The January 21, 1914 Dickinsonian marks with sadness the resignation of Lucretia McAnney, who held various positions at the college. For the past eight years, McAnney had been in charge of the Department of Oratory. Before her, "there was no Department of Oratory" but she had "gradually built up her department until at the present time there is too much work...[for] one person." Even the former President, Dr. George Edward Reed, remarked fondly that McAnney was "the only woman I have ever met whom I would be willing to place over men as an instructor in forensic work."
McAnney, Lucretia Jones
The 1911 Microcosm includes a piece on the success of the Y. W. C. A.'s night of entertainment for the college. The show included two dramatic acts, one entitled, "The Costs of Independence or an Old Maid's Regrets" and the other called, "Beautiful Belinda or Why Girls Leave Home." One of the more successful parts of the night though was not on stage, according to the men, but more so in their bellies. Candy that the girls had made was sold between acts and the men bought it because "it was made by her own little hands."
The 1910 Microcosm writes up a short paragraph about Mrs. Lucretia Jones McAnney, the Dean of Women and Instructor in Oratory since 1906. Since 1882, Mrs. McAnney has been teaching and studying at schools until she became the Dean of Students in 1906. She would stay the Dean of Women until 1914.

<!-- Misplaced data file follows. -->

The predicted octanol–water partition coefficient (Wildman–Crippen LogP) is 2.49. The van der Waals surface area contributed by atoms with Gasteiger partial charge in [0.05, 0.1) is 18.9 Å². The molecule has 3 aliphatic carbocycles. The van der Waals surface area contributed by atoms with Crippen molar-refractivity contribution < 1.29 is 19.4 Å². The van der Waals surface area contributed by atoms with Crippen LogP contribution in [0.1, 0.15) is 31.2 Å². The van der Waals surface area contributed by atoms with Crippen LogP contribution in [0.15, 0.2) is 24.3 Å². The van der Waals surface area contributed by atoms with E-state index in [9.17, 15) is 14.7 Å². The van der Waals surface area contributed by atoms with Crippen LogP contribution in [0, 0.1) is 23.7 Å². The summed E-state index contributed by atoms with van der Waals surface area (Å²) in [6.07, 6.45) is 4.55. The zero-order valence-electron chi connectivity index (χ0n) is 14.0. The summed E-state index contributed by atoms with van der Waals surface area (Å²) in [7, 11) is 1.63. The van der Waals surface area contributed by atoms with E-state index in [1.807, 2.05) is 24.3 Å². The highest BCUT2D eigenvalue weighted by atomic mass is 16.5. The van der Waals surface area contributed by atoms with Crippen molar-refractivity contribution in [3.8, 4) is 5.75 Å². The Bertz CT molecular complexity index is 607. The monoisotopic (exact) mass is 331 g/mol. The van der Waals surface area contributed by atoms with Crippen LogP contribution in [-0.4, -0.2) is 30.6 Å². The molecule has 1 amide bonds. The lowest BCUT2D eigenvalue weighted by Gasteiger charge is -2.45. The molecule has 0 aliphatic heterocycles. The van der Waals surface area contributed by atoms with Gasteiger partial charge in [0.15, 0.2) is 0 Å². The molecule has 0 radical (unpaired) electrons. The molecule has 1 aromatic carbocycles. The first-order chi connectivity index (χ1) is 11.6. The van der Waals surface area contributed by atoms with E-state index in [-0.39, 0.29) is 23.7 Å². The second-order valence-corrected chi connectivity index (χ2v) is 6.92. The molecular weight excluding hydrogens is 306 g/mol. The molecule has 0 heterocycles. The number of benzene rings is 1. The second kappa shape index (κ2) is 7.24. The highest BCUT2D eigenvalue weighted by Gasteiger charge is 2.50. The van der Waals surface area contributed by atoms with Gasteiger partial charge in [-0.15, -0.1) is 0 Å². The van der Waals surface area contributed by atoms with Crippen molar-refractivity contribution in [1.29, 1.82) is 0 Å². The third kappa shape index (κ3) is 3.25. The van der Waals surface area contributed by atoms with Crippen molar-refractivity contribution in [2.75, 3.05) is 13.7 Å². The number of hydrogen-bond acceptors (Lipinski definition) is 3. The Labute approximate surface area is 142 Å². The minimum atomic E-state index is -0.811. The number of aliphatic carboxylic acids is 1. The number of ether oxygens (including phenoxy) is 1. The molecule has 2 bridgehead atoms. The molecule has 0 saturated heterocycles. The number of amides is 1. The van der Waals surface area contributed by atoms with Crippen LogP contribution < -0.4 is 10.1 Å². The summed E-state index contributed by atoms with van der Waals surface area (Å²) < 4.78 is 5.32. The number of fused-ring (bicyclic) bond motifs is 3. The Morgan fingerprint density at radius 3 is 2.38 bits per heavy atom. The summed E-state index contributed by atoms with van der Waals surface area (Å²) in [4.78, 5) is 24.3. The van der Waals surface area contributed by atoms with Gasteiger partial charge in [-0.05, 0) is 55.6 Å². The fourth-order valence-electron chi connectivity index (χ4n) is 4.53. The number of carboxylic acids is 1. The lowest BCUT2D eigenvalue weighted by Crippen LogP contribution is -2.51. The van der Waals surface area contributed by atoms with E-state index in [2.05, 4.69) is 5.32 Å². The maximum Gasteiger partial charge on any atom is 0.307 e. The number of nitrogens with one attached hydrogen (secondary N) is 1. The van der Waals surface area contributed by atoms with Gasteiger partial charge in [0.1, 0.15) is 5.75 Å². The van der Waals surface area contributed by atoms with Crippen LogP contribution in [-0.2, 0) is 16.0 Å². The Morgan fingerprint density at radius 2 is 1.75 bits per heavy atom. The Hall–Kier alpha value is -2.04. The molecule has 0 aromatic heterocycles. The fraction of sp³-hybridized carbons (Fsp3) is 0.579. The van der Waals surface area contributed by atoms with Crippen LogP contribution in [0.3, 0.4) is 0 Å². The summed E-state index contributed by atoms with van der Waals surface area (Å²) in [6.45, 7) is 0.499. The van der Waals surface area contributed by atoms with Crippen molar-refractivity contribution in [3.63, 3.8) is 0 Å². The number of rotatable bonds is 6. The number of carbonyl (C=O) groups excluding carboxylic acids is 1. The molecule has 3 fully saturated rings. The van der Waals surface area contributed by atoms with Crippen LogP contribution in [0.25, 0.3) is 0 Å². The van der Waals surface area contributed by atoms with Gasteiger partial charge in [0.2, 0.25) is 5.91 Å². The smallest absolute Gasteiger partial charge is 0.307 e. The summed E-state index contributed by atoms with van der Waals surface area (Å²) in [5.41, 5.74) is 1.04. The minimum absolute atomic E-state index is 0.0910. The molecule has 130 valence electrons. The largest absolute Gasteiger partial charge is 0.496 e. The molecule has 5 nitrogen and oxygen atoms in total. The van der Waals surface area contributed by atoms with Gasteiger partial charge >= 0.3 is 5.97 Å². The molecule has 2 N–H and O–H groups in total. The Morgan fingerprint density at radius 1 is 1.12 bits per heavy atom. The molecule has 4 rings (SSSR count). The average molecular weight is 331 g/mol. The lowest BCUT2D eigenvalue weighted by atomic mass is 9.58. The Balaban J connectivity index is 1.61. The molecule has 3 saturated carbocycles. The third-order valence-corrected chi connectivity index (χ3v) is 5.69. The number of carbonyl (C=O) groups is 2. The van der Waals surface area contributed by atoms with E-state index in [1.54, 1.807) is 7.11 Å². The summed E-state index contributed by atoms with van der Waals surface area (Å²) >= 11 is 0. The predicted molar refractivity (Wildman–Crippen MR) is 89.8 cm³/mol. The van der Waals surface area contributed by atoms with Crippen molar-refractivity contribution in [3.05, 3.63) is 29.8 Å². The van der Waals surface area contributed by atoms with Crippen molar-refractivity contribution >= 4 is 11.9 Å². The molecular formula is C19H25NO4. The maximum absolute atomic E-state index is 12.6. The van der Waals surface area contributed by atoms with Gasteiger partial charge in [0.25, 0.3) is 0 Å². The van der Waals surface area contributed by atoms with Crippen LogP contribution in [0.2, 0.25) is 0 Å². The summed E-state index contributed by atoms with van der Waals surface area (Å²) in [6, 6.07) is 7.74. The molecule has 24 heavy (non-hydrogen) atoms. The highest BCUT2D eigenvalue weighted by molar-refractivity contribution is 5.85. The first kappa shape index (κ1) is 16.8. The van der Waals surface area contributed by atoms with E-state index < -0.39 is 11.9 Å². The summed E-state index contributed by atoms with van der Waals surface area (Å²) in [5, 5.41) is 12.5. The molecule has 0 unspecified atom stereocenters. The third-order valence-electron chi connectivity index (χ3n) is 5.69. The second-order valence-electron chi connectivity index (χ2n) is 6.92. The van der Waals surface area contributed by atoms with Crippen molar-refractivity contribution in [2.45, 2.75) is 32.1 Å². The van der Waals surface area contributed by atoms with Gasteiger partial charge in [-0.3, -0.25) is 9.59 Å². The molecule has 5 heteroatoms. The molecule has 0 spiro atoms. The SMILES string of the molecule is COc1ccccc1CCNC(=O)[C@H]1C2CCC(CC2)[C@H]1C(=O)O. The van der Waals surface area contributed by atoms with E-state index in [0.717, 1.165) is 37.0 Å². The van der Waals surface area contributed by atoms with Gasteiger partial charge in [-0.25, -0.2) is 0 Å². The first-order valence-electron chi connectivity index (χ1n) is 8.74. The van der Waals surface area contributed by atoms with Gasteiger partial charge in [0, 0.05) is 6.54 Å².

"The Freshman-Sophomore Co-ed Rush" is a humorous piece in the 1909 Microcosm that pokes fun at the tensions between the Freshman and Sophomore classes. The fight between the two classes broke out because of a Freshman singing and playing a song about their class pride. This causes an outrage amongst the Sophomores and a fight between all the women then ensues. Freshman and Sophomore women are ripping out hairpins and combs, carrying others away and pinning them against the wall. After some time, the Dean of Women, Mrs.
"To Mrs. McAnney" is a poem published in the 1907 Microcosm about the woman who watches over the females in their housing. According to the poet, these co-eds are "seldom happy, unless they're with a boy." In order to see these co-eds though, the men have to keep Mrs. McAnney happy when they are at the "Hen Roost" for she will always "treat them square."